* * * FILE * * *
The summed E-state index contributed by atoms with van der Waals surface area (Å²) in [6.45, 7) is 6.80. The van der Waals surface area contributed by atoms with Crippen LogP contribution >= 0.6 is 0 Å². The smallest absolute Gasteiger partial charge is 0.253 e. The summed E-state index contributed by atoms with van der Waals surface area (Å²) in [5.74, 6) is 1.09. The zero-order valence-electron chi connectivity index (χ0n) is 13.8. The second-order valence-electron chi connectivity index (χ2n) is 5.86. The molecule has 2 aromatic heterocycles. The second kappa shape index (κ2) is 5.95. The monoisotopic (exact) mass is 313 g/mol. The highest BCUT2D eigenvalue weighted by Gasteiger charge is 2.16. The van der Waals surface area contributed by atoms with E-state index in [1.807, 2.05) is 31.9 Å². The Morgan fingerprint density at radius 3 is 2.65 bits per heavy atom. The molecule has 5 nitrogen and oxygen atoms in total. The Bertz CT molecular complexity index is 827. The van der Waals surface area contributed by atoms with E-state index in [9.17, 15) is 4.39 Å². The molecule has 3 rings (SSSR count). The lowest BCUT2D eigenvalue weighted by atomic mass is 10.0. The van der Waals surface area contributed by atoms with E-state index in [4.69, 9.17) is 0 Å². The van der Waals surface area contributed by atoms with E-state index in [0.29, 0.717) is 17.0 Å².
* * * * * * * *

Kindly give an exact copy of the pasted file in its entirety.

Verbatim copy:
The summed E-state index contributed by atoms with van der Waals surface area (Å²) in [6.45, 7) is 6.80. The van der Waals surface area contributed by atoms with Crippen LogP contribution >= 0.6 is 0 Å². The smallest absolute Gasteiger partial charge is 0.253 e. The summed E-state index contributed by atoms with van der Waals surface area (Å²) in [5.74, 6) is 1.09. The zero-order valence-electron chi connectivity index (χ0n) is 13.8. The second-order valence-electron chi connectivity index (χ2n) is 5.86. The molecule has 2 aromatic heterocycles. The second kappa shape index (κ2) is 5.95. The monoisotopic (exact) mass is 313 g/mol. The highest BCUT2D eigenvalue weighted by Gasteiger charge is 2.16. The van der Waals surface area contributed by atoms with E-state index in [1.807, 2.05) is 31.9 Å². The Morgan fingerprint density at radius 3 is 2.65 bits per heavy atom. The molecule has 5 nitrogen and oxygen atoms in total. The Bertz CT molecular complexity index is 827. The van der Waals surface area contributed by atoms with E-state index in [9.17, 15) is 4.39 Å². The molecule has 3 rings (SSSR count). The lowest BCUT2D eigenvalue weighted by atomic mass is 10.0. The van der Waals surface area contributed by atoms with E-state index in [4.69, 9.17) is 0 Å². The van der Waals surface area contributed by atoms with E-state index in [0.29, 0.717) is 17.0 Å².